Information concerning violations will be forwarded to the Associate Athletic Director for Compliance Services who will examine the situation and communicate with the Director of Athletics, the General Counsel, and the Faculty Athletics Representative. When it is determined by the Associate Athletic Director for Compliance Services that a violation of the rules has occurred, the University will report the violation and correct the situation that led to the problem. Rule violations will be reported to the appropriate athletics governing body (i.e., NCAA, the Big Ten Conference, and/or the CCHA) with copies to the Office of the General Counsel, Director of Athletics, Faculty Athletics Representative, the Conference Office, and any involved staff members.

There is currently no timetable on how long the inquiry may take or even when it will commence. Go Blue!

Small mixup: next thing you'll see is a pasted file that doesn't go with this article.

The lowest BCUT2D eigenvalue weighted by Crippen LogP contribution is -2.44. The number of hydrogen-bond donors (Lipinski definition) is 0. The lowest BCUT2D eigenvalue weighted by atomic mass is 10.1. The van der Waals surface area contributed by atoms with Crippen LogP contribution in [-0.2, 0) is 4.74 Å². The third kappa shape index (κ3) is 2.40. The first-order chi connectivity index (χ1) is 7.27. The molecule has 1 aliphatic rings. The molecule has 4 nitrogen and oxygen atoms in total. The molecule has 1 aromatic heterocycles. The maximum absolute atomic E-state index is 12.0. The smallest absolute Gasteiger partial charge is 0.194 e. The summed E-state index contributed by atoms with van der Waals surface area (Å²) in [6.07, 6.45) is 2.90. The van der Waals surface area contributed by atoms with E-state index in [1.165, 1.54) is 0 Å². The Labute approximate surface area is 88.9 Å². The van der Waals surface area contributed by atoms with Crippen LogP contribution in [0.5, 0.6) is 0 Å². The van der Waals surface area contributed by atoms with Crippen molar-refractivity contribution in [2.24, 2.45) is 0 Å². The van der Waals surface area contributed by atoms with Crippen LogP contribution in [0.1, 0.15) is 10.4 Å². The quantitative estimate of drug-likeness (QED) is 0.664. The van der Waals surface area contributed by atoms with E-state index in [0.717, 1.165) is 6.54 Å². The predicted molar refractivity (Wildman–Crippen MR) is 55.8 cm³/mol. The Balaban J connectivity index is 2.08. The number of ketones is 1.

Coach Rod cracking under pressure of allegations of violations as Game One approaches

Today, during his first Monday game week press conference of the 2009 season, Coach Rod nearly broke down crying while giving an emotional opening statement responding in general terms to the charges levied in yesterday's Free Press. Here is the press conference video:

Go Blue!

Sunday, August 30, 2009

Anticipating the fallout

In today's print edition, The Detroit Free Press published on the front page of the paper potentially explosive revelations regarding alleged NCAA violations committed by Coach Rod and his staff. Michigan's Football Program has never suffered a major NCAA sanction. Michigan has always been considered to be very strong in self-policing and has generally dealt with potential violations in any of its Athletic programs by instituting self-imposed penalties prior to the NCAA levying harsh sanctions for any misconduct. In this situation, the University is taking the gambit to dismiss the allegations out-of-hand rather than get out front of the situation.

Judy Van Horn, the Associate Athletic Director for Compliance, released a statement on behalf of the University which stated as follows: